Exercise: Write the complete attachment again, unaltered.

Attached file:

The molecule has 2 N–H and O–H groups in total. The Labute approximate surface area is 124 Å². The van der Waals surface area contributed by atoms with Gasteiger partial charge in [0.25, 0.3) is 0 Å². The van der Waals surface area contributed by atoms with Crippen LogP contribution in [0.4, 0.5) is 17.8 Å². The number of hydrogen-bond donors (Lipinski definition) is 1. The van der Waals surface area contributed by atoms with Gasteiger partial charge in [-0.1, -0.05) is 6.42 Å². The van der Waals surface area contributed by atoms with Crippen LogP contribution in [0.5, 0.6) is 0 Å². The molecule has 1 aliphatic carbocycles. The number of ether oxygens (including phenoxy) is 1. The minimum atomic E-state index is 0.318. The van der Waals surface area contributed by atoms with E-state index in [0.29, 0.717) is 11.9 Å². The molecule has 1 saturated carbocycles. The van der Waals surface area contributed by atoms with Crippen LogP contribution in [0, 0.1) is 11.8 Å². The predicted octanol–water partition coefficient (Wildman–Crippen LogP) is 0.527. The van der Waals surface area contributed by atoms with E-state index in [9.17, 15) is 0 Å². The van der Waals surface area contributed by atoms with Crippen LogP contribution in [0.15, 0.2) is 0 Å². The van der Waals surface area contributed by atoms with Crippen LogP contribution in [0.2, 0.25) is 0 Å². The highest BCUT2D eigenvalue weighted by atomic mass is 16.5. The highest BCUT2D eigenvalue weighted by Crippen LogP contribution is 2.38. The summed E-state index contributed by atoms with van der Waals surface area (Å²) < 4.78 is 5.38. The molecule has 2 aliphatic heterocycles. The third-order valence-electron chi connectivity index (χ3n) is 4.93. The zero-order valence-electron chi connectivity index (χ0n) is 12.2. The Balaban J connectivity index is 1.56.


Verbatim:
The molecule has 2 N–H and O–H groups in total. The Labute approximate surface area is 124 Å². The van der Waals surface area contributed by atoms with Gasteiger partial charge in [0.25, 0.3) is 0 Å². The van der Waals surface area contributed by atoms with Crippen LogP contribution in [0.4, 0.5) is 17.8 Å². The number of hydrogen-bond donors (Lipinski definition) is 1. The van der Waals surface area contributed by atoms with Gasteiger partial charge in [-0.1, -0.05) is 6.42 Å². The van der Waals surface area contributed by atoms with Crippen LogP contribution in [0.5, 0.6) is 0 Å². The molecule has 1 aliphatic carbocycles. The number of ether oxygens (including phenoxy) is 1. The minimum atomic E-state index is 0.318. The van der Waals surface area contributed by atoms with E-state index in [0.29, 0.717) is 11.9 Å². The molecule has 1 saturated carbocycles. The van der Waals surface area contributed by atoms with Crippen LogP contribution in [0, 0.1) is 11.8 Å². The predicted octanol–water partition coefficient (Wildman–Crippen LogP) is 0.527. The van der Waals surface area contributed by atoms with E-state index in [9.17, 15) is 0 Å². The van der Waals surface area contributed by atoms with Crippen LogP contribution in [0.15, 0.2) is 0 Å². The van der Waals surface area contributed by atoms with Crippen LogP contribution in [0.2, 0.25) is 0 Å². The highest BCUT2D eigenvalue weighted by atomic mass is 16.5. The highest BCUT2D eigenvalue weighted by Crippen LogP contribution is 2.38. The summed E-state index contributed by atoms with van der Waals surface area (Å²) < 4.78 is 5.38. The molecule has 2 aliphatic heterocycles. The third-order valence-electron chi connectivity index (χ3n) is 4.93. The zero-order valence-electron chi connectivity index (χ0n) is 12.2. The Balaban J connectivity index is 1.56.